Design for scaling

Scalability is the ability of a system to handle increased load. Services covered by Azure Autoscale can scale automatically to match demand to accommodate workload. These services scale out to ensure capacity during workload peaks and return to normal automatically when the peak drops.

To achieve performance efficiency, consider how your application design scales and implement PaaS offerings that have built-in scaling operations.

Two main ways an application can scale include vertical scaling and horizontal scaling. Vertical scaling (scaling up) increases the capacity of a resource, for example, by using a larger virtual machine (VM) size. Horizontal scaling (scaling out) adds new instances of a resource, such as VMs or database replicas.

Horizontal scaling has significant advantages over vertical scaling, such as:

  • True cloud scale: Applications are designed to run on hundreds or even thousands of nodes, reaching scales that aren't possible on a single node.
  • Horizontal scale is elastic: You can add more instances if load increases, or remove instances during quieter periods.
  • Scaling out can be triggered automatically, either on a schedule or in response to changes in load.
  • Scaling out may be cheaper than scaling up. Running several small VMs can cost less than a single large VM.
  • Horizontal scaling can also improve resiliency, by adding redundancy. If an instance goes down, the application keeps running.

An advantage of vertical scaling is that you can do it without making any changes to the application. But at some point, you'll hit a limit, where you can't scale up anymore. At that point, any further scaling must be horizontal.

Horizontal scale must be designed into the system. For example, you can scale out VMs by placing them behind a load balancer. But each VM in the pool must handle any client request, so the application must be stateless or store state externally (say, in a distributed cache). Managed PaaS services often have horizontal scaling and autoscaling built in. The ease of scaling these services is a major advantage of using PaaS services.

Just adding more instances doesn't mean an application will scale, however. It might push the bottleneck somewhere else. For example, if you scale a web front end to handle more client requests, that might trigger lock contentions in the database. You'd want to consider other measures, such as optimistic concurrency or data partitioning, to enable more throughput to the database.

Always conduct performance and load testing to find these potential bottlenecks. The stateful parts of a system, such as databases, are the most common cause of bottlenecks, and require careful design to scale horizontally. Resolving one bottleneck may reveal other bottlenecks elsewhere.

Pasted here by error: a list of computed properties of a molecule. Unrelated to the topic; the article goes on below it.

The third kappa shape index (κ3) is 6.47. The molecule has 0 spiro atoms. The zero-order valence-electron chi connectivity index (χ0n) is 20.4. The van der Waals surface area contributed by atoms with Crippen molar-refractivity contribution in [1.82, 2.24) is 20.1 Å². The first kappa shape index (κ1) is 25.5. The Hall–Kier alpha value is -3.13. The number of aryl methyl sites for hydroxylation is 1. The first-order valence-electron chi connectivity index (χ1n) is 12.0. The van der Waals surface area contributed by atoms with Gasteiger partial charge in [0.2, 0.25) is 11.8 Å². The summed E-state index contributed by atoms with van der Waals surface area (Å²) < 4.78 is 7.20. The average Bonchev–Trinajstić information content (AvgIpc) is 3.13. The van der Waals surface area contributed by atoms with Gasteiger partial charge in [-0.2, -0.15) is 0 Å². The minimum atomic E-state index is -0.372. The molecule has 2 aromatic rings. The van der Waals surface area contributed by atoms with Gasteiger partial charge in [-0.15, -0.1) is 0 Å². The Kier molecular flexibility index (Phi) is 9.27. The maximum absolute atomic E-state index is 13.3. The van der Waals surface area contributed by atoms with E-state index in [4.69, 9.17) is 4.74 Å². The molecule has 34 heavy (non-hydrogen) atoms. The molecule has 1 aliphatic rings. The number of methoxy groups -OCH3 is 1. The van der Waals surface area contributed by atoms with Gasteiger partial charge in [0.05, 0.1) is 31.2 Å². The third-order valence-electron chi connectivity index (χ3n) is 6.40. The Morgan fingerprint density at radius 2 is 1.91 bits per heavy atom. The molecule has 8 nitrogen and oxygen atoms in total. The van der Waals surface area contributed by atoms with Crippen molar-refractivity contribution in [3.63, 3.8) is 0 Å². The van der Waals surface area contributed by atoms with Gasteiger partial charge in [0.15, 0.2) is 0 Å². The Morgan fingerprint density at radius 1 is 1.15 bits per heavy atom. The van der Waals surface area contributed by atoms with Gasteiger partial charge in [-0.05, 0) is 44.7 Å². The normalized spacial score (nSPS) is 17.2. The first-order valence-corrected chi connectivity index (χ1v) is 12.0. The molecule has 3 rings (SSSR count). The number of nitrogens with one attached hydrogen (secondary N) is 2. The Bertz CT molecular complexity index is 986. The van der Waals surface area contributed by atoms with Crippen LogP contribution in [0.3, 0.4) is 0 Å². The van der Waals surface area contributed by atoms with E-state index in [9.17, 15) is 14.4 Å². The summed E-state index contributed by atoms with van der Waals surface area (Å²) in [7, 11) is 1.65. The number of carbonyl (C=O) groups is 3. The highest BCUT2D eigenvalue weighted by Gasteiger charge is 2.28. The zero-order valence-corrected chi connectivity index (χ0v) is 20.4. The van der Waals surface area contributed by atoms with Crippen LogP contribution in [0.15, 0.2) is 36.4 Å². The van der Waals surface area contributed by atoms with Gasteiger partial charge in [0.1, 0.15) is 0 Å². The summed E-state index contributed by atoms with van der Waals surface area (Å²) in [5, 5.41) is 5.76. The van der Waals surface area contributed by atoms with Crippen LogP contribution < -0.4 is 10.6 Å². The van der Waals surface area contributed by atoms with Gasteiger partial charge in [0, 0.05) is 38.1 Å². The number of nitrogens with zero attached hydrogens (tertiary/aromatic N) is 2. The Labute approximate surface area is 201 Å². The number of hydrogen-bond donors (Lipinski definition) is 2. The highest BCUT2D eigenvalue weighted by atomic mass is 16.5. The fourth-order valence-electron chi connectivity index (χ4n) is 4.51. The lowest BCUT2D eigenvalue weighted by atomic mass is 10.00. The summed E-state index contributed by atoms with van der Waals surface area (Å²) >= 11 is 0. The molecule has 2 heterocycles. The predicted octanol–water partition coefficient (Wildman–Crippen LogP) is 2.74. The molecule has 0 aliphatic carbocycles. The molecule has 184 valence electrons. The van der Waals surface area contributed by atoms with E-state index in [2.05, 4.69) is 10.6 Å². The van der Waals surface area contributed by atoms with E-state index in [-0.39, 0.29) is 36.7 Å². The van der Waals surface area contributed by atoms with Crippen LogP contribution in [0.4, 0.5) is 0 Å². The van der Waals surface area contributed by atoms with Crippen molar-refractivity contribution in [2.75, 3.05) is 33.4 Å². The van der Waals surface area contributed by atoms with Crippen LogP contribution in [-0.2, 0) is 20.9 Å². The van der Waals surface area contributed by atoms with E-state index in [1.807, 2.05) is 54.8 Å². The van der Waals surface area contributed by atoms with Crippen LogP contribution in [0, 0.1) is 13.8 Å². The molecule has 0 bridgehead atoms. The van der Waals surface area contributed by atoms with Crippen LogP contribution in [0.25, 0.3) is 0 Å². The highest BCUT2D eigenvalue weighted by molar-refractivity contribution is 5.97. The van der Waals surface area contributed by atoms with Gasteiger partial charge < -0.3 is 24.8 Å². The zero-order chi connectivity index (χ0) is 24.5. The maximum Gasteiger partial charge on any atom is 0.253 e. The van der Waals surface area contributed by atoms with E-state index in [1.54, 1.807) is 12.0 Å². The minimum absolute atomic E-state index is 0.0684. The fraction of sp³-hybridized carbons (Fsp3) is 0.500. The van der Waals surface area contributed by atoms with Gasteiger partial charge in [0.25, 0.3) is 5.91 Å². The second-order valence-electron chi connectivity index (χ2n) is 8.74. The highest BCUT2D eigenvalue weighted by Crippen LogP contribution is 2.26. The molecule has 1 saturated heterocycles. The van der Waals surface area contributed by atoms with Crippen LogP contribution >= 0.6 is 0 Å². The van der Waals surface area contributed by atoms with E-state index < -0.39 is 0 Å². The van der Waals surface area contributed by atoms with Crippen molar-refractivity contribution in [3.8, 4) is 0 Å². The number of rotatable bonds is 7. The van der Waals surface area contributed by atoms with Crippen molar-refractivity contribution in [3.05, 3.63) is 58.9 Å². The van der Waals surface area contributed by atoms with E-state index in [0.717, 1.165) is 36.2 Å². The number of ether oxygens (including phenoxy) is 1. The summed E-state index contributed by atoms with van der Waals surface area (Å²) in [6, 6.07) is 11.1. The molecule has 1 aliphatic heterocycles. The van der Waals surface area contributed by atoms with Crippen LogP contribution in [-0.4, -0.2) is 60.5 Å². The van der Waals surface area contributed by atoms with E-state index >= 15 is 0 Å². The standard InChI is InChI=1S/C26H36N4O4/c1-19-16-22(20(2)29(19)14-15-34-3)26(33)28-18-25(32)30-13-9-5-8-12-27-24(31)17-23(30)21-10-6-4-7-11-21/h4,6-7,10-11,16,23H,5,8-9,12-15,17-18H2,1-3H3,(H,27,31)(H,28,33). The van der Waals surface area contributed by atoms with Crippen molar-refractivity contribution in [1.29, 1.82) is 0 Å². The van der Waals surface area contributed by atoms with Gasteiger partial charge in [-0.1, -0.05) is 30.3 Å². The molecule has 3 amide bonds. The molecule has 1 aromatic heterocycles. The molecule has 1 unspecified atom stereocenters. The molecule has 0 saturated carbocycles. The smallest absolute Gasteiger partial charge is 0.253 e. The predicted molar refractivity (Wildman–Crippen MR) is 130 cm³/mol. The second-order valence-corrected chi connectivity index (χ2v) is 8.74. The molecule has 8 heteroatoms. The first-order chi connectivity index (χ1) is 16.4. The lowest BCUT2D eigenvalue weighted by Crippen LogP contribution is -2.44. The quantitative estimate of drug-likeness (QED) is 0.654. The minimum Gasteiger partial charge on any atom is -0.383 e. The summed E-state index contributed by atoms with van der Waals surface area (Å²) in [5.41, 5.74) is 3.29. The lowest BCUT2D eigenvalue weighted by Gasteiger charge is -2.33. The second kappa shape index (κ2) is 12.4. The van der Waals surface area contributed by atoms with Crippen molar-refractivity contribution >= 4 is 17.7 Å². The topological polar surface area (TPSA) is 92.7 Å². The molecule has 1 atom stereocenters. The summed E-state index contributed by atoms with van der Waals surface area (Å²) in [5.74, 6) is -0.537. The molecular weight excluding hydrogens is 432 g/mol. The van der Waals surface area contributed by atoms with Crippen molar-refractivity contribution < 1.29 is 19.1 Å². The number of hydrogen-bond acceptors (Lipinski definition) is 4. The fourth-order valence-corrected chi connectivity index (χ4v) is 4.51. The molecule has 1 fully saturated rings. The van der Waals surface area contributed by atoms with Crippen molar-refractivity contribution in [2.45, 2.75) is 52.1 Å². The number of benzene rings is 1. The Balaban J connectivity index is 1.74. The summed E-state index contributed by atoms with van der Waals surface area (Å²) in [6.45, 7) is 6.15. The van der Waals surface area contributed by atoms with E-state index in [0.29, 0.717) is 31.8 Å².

Use the Performance efficiency checklist to review your design from a scalability standpoint.

In the cloud, the ability to take advantage of scalability depends on your infrastructure and services. Platforms, such as Kubernetes, were built with scaling in mind. Virtual machines may not scale as easily although scale operations are possible. With virtual machines, you may want to plan ahead to avoid scaling infrastructure in the future to meet demand. Another option is to select a different platform such as Azure virtual machines scale sets.

When using scalability, you can predict the current average and peak times for your workload. Payment plan options allow you to manage this prediction. You pay either per minute or per-hour depending on the service for a chosen time period.

Plan for growth

Planning for growth starts with understanding your current workloads, which can help you anticipate scale needs based on predictive usage scenarios. An example of a predictive usage scenario is an e-commerce site that recognizes that its infrastructure should scale appropriately for an expected high volume of holiday traffic.

Perform load tests and stress tests to determine the necessary infrastructure to support the predicted spikes in workloads. A good plan includes incorporating a buffer to accommodate for random spikes.

For more information on how to determine the upper and maximum limits of an application's capacity, reference Performance testing in the performance efficiency pillar.

Another critical component of planning for scale is to make sure the region that hosts your application supports the necessary capacity required to accommodate load increase. If you're using a multiregion architecture, make sure the secondary regions can also support the increase. A region can offer the product, but may not support the predicted load increase without the necessary SKUs (Stock Keeping Units) so you need to verify capacity.